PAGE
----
The fact that I keep returning to it tells me that It is telling me what I need to hear. It’s extended my actions in a number of ways (see the example in my reflection on Personal and Professional Capability). I am still exploring how this works for me and increasingly playing around with it. For example, when I returned to work last week everyone was either telling me how excited they were about this year or asking (and assuming) that I too am excited. I made a decision that I would answer honestly, no, I’m not that excited. I mean, for goodness sake, we are in the middle of a major government review of our sector and our organisation is being disestablished within the next 12 months. Forgive me for not being very happy or terribly excited about the work ahead of us!
- What parts of Authentic Value are now better defined and what are you still exploring/struggling with?
I’m not sure my definitions are any better defined but the experience of continued exposure to authentic people sharing their stories with us has helped to cement that really this is the only way to go.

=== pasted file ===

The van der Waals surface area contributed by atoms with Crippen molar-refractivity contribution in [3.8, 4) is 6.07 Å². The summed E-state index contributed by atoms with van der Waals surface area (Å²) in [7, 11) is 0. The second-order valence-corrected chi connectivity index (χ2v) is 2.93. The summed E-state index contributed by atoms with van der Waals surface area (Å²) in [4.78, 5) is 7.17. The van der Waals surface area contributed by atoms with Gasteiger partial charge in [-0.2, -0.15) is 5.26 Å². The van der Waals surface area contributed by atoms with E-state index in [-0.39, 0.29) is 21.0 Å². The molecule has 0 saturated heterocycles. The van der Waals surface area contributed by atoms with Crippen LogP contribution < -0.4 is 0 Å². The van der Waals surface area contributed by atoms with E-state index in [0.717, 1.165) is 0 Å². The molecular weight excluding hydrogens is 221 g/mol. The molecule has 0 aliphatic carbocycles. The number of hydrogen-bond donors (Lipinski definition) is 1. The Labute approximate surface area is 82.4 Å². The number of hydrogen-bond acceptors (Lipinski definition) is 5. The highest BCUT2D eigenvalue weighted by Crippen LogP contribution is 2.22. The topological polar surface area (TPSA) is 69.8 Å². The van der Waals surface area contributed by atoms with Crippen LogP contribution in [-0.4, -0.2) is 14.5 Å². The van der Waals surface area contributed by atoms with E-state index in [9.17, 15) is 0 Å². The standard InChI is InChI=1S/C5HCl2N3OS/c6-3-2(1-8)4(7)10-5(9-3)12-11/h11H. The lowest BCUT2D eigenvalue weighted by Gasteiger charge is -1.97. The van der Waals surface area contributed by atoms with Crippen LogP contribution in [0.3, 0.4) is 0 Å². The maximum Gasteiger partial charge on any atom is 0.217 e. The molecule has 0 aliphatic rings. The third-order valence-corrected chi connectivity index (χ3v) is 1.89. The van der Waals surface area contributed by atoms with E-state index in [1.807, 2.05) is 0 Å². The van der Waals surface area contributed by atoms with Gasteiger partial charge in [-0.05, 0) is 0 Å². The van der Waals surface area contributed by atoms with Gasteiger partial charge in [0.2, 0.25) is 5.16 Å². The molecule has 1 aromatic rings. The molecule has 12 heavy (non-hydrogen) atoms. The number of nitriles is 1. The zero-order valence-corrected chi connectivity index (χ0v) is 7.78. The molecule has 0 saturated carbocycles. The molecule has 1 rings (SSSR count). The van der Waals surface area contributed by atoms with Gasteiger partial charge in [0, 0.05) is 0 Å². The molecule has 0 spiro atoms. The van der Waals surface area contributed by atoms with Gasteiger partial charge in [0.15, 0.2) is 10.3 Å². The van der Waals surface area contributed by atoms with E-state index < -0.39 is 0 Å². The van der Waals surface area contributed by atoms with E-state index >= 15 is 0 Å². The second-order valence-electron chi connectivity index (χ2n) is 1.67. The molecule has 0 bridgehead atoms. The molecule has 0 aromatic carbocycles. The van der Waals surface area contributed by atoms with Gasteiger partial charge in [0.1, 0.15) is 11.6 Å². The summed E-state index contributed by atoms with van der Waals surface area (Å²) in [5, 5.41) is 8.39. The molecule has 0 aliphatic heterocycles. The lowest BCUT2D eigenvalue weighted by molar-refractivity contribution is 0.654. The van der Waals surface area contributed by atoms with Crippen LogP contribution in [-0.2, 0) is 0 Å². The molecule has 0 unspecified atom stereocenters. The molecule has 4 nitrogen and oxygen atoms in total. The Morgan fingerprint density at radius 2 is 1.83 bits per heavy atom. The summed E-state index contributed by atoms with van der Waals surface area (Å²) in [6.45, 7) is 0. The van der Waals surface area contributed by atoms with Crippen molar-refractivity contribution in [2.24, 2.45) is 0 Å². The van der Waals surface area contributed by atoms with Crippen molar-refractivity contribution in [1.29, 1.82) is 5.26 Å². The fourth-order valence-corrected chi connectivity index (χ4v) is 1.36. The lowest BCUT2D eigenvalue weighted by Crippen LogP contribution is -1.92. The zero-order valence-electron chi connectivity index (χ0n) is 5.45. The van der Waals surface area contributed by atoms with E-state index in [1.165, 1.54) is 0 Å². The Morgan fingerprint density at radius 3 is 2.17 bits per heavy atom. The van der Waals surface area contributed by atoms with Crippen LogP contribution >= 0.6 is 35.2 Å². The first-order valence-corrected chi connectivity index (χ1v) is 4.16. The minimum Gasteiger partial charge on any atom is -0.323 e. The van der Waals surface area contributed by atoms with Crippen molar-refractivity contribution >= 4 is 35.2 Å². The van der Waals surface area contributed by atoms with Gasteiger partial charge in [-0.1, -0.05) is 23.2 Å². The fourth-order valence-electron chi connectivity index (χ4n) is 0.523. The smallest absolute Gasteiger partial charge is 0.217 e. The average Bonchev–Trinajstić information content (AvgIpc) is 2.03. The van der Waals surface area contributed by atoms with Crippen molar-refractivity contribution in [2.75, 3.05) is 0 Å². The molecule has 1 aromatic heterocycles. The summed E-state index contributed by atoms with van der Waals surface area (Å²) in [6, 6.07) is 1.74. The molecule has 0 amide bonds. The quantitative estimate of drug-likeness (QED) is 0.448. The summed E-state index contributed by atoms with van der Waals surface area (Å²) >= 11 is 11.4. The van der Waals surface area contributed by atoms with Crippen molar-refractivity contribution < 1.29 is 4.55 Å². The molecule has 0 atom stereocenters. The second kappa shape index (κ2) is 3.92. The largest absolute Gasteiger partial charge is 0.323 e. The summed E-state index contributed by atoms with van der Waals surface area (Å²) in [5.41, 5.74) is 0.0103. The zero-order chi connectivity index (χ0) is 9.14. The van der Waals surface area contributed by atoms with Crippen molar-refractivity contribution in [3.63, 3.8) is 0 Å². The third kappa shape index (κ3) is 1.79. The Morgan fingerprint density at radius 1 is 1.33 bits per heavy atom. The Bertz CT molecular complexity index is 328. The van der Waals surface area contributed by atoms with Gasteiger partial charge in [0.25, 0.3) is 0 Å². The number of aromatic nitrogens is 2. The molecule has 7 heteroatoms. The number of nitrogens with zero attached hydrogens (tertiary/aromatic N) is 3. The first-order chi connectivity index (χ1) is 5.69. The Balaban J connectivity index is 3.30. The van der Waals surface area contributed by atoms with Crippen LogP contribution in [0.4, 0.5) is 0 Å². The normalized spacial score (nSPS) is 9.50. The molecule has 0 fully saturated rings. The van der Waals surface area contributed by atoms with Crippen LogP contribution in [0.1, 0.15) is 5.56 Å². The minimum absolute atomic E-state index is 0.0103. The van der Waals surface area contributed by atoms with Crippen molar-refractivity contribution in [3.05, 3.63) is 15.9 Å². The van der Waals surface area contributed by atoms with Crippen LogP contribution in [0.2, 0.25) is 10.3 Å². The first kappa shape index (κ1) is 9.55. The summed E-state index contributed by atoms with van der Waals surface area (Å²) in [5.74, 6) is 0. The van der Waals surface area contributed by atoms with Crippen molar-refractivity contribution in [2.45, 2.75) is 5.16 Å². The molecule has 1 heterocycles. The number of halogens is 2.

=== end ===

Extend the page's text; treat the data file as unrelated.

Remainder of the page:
My biggest challenge is working out what is truly meaningful for me and creating situations where I can do/be/have that. I’ve realised that it’s not just the area of work that I do that is meaningful for me i.e. doing good in education. I hadn’t seen that clearly until reflection in this portfolio that meaningful for me means being alongside people who have similar passion and commitment- without that, I will remain isolated and depleted. I’ve been at a crossroads for some time now- looking for fulfillment by making others happy but I need to keep exploring what makes ME happy. The more I show myself the more opportunities I will give myself to develop new experiences that will create new narratives.
*note: I struggle sometimes with the notion of having a core or essential identity, as who I am at any given moment – and how I present to the world- is dependent on the context and is always a work in progress. But nevermind, it works here and I do like to think that there is a core of human goodness that we are all born with, albeit one that is always shifting and is does not always have a unitary expression.